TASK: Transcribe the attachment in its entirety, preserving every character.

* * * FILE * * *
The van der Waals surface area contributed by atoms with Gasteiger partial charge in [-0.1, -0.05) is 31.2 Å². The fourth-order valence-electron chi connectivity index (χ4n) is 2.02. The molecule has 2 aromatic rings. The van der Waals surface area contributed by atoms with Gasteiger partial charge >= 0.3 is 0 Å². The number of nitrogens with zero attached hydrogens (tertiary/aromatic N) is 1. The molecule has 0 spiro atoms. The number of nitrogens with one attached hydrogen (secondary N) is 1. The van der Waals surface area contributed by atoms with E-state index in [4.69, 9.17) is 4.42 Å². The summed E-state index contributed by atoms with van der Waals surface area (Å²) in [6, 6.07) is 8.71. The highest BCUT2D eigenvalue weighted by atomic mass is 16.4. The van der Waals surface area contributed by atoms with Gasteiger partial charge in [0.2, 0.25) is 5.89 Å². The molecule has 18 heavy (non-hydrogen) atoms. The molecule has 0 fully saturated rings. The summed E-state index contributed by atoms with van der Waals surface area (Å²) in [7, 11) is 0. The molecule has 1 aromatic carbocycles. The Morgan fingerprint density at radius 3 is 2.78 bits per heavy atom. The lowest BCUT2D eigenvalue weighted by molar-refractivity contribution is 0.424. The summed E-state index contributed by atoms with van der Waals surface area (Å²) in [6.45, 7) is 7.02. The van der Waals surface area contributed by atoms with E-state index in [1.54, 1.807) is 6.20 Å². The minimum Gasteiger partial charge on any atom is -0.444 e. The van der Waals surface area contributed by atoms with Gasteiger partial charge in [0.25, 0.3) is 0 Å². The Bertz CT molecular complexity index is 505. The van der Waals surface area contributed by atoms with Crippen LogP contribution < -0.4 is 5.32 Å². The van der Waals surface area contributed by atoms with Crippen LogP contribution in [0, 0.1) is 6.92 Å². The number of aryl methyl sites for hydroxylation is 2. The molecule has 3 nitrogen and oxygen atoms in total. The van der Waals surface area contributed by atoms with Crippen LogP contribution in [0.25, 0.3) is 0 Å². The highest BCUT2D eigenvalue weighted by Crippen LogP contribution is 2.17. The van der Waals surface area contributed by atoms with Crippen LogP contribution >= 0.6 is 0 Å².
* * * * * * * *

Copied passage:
The van der Waals surface area contributed by atoms with Gasteiger partial charge in [-0.1, -0.05) is 31.2 Å². The fourth-order valence-electron chi connectivity index (χ4n) is 2.02. The molecule has 2 aromatic rings. The van der Waals surface area contributed by atoms with Gasteiger partial charge >= 0.3 is 0 Å². The number of nitrogens with zero attached hydrogens (tertiary/aromatic N) is 1. The molecule has 0 spiro atoms. The number of nitrogens with one attached hydrogen (secondary N) is 1. The van der Waals surface area contributed by atoms with E-state index in [4.69, 9.17) is 4.42 Å². The summed E-state index contributed by atoms with van der Waals surface area (Å²) in [6, 6.07) is 8.71. The highest BCUT2D eigenvalue weighted by atomic mass is 16.4. The van der Waals surface area contributed by atoms with Gasteiger partial charge in [0.2, 0.25) is 5.89 Å². The molecule has 18 heavy (non-hydrogen) atoms. The molecule has 0 fully saturated rings. The summed E-state index contributed by atoms with van der Waals surface area (Å²) in [7, 11) is 0. The molecule has 1 aromatic carbocycles. The Morgan fingerprint density at radius 3 is 2.78 bits per heavy atom. The lowest BCUT2D eigenvalue weighted by molar-refractivity contribution is 0.424. The summed E-state index contributed by atoms with van der Waals surface area (Å²) in [6.45, 7) is 7.02. The van der Waals surface area contributed by atoms with E-state index in [1.54, 1.807) is 6.20 Å². The minimum Gasteiger partial charge on any atom is -0.444 e. The van der Waals surface area contributed by atoms with Gasteiger partial charge in [0.25, 0.3) is 0 Å². The Bertz CT molecular complexity index is 505. The van der Waals surface area contributed by atoms with Crippen LogP contribution < -0.4 is 5.32 Å². The van der Waals surface area contributed by atoms with Crippen LogP contribution in [0, 0.1) is 6.92 Å². The number of aryl methyl sites for hydroxylation is 2. The molecule has 3 nitrogen and oxygen atoms in total. The van der Waals surface area contributed by atoms with Crippen LogP contribution in [0.25, 0.3) is 0 Å². The highest BCUT2D eigenvalue weighted by Crippen LogP contribution is 2.17. The van der Waals surface area contributed by atoms with Crippen LogP contribution >= 0.6 is 0 Å².